Inside An Eye Exam

What goes on during an annual eye exam? Find out what to expect at your next appointment.

Regular eye exams are crucial to maintaining eye health, but did you know your vision isn’t the only thing eye doctors test? That’s right, a visit to the eye doctor can be beneficial to your overall health, too. We’re here to tell you what really goes on during your eye exam and why it’s so important to schedule an annual eye exam.

1. Health History Form

Before you see an eye doctor to conduct any kind of eye exam, an eye care expert will verify your insurance benefits and discuss all of your patient history. This includes general medical history, current medications, past eye care visits, any eye injuries, and corrective lenses or contacts you are currently using. Eye care experts are patient and more than willing to answer any questions you have about the process.

2. Preliminary Tests

The eye care expert will perform a series of preliminary tests, these may vary from patient to patient based on age and individual needs. If it’s a patient’s first eye exam, the eye care expert will start with a color vision test and a depth perception test. While commonly misconstrued as a color blind test, a color vision test can detect all kinds of color perception issues. A depth perception test will judge the patient’s ability to see 3D vision.

All patients will complete a visual field test to measure peripheral vision. The eye care expert will then measure your eye pressure with a puff of air. Elevated eye pressure can lead to damage to the optic nerve, also known as glaucoma, so this test is sometimes referred to as a glaucoma test.

Finally, your eye care expert will use an autorefractor to measure the shape and length of your eye. While you look into the machine at a shape going in and out of focus, the machine predicts a prescription based on mathematical measurement of the shape of your eye. Your exact prescription will be refined later during the exam with the eye doctor.

3. Eye Exam

Now, the eye exam begins! First, the eye doctor will assess how well your eyes work together with an eye alignment test, also known as the cover test. The eye doctor will cover one of your eyes and analyze their movements separately for issues such as lazy eye.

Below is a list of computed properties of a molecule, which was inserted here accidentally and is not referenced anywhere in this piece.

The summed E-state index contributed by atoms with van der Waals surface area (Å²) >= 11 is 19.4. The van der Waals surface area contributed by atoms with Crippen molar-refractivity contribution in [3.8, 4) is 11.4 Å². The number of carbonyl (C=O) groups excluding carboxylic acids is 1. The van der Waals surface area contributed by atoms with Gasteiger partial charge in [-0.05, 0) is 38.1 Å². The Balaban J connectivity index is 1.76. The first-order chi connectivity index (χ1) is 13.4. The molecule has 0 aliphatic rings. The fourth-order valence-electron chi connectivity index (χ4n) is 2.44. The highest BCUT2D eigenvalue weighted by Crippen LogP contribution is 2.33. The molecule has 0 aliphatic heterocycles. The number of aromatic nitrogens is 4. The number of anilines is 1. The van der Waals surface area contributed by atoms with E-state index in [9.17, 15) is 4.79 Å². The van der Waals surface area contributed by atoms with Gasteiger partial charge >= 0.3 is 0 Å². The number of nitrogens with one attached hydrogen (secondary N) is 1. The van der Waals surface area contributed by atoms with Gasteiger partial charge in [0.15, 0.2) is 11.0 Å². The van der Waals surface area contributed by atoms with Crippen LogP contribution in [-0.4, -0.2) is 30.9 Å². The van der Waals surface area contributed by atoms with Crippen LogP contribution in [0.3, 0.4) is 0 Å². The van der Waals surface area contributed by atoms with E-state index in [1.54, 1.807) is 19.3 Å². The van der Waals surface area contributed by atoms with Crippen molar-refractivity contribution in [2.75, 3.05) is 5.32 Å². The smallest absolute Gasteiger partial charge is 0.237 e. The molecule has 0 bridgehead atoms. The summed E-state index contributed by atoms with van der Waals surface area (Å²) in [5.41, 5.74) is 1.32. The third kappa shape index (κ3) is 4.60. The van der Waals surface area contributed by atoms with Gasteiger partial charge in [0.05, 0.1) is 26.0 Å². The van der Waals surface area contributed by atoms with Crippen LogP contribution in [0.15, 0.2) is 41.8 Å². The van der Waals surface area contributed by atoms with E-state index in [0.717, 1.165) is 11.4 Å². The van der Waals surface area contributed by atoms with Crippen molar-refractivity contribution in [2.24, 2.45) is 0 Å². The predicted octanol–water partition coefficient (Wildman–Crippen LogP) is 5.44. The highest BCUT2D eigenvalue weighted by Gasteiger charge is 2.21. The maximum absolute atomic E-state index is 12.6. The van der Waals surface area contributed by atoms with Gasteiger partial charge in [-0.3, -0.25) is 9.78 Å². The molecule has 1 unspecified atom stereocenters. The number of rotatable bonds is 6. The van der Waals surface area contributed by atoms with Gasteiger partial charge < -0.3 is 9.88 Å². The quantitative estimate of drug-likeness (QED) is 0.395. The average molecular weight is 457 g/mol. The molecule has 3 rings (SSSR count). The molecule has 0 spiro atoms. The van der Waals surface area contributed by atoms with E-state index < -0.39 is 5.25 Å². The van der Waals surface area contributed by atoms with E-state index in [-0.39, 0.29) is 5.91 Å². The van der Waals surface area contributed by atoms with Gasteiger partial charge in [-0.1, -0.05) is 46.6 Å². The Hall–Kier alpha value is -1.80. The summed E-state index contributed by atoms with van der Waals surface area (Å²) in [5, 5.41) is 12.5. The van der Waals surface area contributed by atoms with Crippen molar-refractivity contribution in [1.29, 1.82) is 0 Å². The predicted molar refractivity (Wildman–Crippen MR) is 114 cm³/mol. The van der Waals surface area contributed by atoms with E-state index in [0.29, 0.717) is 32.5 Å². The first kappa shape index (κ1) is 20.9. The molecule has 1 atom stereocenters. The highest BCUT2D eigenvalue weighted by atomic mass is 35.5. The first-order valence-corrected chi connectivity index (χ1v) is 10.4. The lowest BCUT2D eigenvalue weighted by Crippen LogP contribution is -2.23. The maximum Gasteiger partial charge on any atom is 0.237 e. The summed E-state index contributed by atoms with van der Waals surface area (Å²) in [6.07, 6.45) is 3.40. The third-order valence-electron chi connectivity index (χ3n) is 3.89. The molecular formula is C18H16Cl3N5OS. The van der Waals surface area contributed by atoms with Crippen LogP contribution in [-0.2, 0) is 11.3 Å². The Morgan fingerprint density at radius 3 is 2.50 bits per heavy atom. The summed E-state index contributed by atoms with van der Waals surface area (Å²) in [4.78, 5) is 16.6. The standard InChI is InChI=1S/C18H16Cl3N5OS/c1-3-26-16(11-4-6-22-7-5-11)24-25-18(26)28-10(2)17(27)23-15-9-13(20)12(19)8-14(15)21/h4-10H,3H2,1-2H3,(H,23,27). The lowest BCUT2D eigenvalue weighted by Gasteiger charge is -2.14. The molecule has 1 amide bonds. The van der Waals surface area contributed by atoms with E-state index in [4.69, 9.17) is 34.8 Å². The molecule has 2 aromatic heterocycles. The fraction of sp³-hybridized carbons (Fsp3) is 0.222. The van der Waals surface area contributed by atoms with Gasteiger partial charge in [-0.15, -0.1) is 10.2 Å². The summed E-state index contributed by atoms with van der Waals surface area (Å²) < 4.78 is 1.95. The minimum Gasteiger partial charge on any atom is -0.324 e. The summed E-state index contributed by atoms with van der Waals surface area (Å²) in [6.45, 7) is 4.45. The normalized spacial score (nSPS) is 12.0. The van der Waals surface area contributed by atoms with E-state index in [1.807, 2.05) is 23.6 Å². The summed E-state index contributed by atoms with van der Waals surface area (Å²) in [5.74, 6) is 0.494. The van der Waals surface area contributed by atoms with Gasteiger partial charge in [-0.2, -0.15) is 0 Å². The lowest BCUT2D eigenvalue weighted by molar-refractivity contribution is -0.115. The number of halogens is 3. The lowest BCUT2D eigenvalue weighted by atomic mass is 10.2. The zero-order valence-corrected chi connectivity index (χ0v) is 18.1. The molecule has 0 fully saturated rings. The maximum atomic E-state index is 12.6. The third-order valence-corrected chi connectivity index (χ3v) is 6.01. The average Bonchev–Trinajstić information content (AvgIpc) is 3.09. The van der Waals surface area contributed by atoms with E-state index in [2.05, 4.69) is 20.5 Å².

After the alignment test, your eye doctor will move to the visual acuity test, which is what most people refer to as the vision test. Using an eye test chart, you will read letters close up and at a distance. From this test, the eye doctor will be able to write your vision as a simple fraction, like 20/40.

Your eye doctor will then perform an eye refraction test to finalize your prescription. The eye doctor will slide different lenses in front of your eyes to determine the lenses through which you see most clearly depending on your degree of near-sightedness or far-sightedness. While there is no such thing as an astigmatism test, during this portion of the exam the eye doctor will identify if you have astigmatism and determine to what degree it affects your vision.

Finally, your eye doctor will perform a binocular slit lamp examination. They start with analyzing the health of the front portion of your eyes including the lids, lashes, corneas and lenses. The eye doctor will next look at the back portion of your eyes by concentrating light into the pupil and looking at your optic nerve and retina. At this time, your eye doctor may discuss optional eye dilation if they feel it would be better to get a wider field of view into your eye. Sometimes retinal imaging is available, which can take a picture of the back of the eye without the need for dilated eyes.

If you are interested in contact lenses, your eye doctor can use a keratometer to determine the fit of your contact lenses by measuring the outer surface of your eye.

4. Overall Health Benefits

While performing these eye tests, your eye doctor will also look for things impacting your overall health such as:

  • Cataracts, eye infections, and eye allergies

  • Sun damage around the eyelid that could lead to skin cancer

  • Signs of diabetes, high blood pressure, and high cholesterol

Your overall health is very important to eye doctors, so make sure to bring up any concerns you have about your health and your vision during your visit.

As you can see (pun intended) eye exams not only determine if your vision is healthy, they can also tell you crucial information about your overall health through different kinds of eye exams. Now that you know what to expect during an eye exam, and how important they are, it’s time to schedule one. Visit your neighborhood Pearle Vision to make an appointment with one of our eye care experts today.

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